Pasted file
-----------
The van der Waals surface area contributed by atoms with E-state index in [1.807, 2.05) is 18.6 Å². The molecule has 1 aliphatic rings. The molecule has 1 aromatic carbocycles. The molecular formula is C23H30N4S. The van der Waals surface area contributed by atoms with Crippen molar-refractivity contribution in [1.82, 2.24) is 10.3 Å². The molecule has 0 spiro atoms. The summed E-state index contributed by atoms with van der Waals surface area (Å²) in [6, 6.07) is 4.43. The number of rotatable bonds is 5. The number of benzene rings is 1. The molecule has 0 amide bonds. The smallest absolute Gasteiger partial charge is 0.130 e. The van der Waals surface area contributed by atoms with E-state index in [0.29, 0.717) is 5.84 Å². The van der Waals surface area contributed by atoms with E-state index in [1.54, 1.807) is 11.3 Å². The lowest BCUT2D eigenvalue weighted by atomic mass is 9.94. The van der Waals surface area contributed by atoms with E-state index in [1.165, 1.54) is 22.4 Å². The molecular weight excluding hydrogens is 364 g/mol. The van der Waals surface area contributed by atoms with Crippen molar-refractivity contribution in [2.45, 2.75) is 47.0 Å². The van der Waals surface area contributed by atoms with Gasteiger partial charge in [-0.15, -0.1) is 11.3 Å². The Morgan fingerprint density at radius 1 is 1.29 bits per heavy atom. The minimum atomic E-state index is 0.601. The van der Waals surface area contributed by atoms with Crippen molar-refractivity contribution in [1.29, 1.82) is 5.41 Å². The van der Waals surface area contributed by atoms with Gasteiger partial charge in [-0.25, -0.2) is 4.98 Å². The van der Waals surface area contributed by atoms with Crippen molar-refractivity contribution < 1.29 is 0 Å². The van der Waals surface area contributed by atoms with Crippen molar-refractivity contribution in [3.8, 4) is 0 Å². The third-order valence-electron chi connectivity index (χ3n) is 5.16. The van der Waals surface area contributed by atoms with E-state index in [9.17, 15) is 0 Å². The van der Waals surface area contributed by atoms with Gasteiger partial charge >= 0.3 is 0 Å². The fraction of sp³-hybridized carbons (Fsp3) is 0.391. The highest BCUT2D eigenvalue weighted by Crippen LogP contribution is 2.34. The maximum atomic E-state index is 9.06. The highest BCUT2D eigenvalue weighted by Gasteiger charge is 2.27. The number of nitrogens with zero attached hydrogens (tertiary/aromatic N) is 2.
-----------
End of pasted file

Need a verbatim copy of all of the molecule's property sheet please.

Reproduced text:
The van der Waals surface area contributed by atoms with E-state index in [1.807, 2.05) is 18.6 Å². The molecule has 1 aliphatic rings. The molecule has 1 aromatic carbocycles. The molecular formula is C23H30N4S. The van der Waals surface area contributed by atoms with Crippen molar-refractivity contribution in [1.82, 2.24) is 10.3 Å². The molecule has 0 spiro atoms. The summed E-state index contributed by atoms with van der Waals surface area (Å²) in [6, 6.07) is 4.43. The number of rotatable bonds is 5. The number of benzene rings is 1. The molecule has 0 amide bonds. The smallest absolute Gasteiger partial charge is 0.130 e. The van der Waals surface area contributed by atoms with E-state index in [0.29, 0.717) is 5.84 Å². The van der Waals surface area contributed by atoms with E-state index in [1.54, 1.807) is 11.3 Å². The lowest BCUT2D eigenvalue weighted by atomic mass is 9.94. The van der Waals surface area contributed by atoms with E-state index in [1.165, 1.54) is 22.4 Å². The molecular weight excluding hydrogens is 364 g/mol. The van der Waals surface area contributed by atoms with Crippen molar-refractivity contribution in [2.45, 2.75) is 47.0 Å². The van der Waals surface area contributed by atoms with Gasteiger partial charge in [-0.15, -0.1) is 11.3 Å². The Morgan fingerprint density at radius 1 is 1.29 bits per heavy atom. The minimum atomic E-state index is 0.601. The van der Waals surface area contributed by atoms with Crippen molar-refractivity contribution in [1.29, 1.82) is 5.41 Å². The van der Waals surface area contributed by atoms with Gasteiger partial charge in [-0.25, -0.2) is 4.98 Å². The van der Waals surface area contributed by atoms with Crippen molar-refractivity contribution < 1.29 is 0 Å². The van der Waals surface area contributed by atoms with Crippen molar-refractivity contribution in [3.8, 4) is 0 Å². The third-order valence-electron chi connectivity index (χ3n) is 5.16. The van der Waals surface area contributed by atoms with E-state index in [9.17, 15) is 0 Å². The van der Waals surface area contributed by atoms with Gasteiger partial charge >= 0.3 is 0 Å². The fraction of sp³-hybridized carbons (Fsp3) is 0.391. The highest BCUT2D eigenvalue weighted by Crippen LogP contribution is 2.34. The maximum atomic E-state index is 9.06. The highest BCUT2D eigenvalue weighted by Gasteiger charge is 2.27. The number of nitrogens with zero attached hydrogens (tertiary/aromatic N) is 2.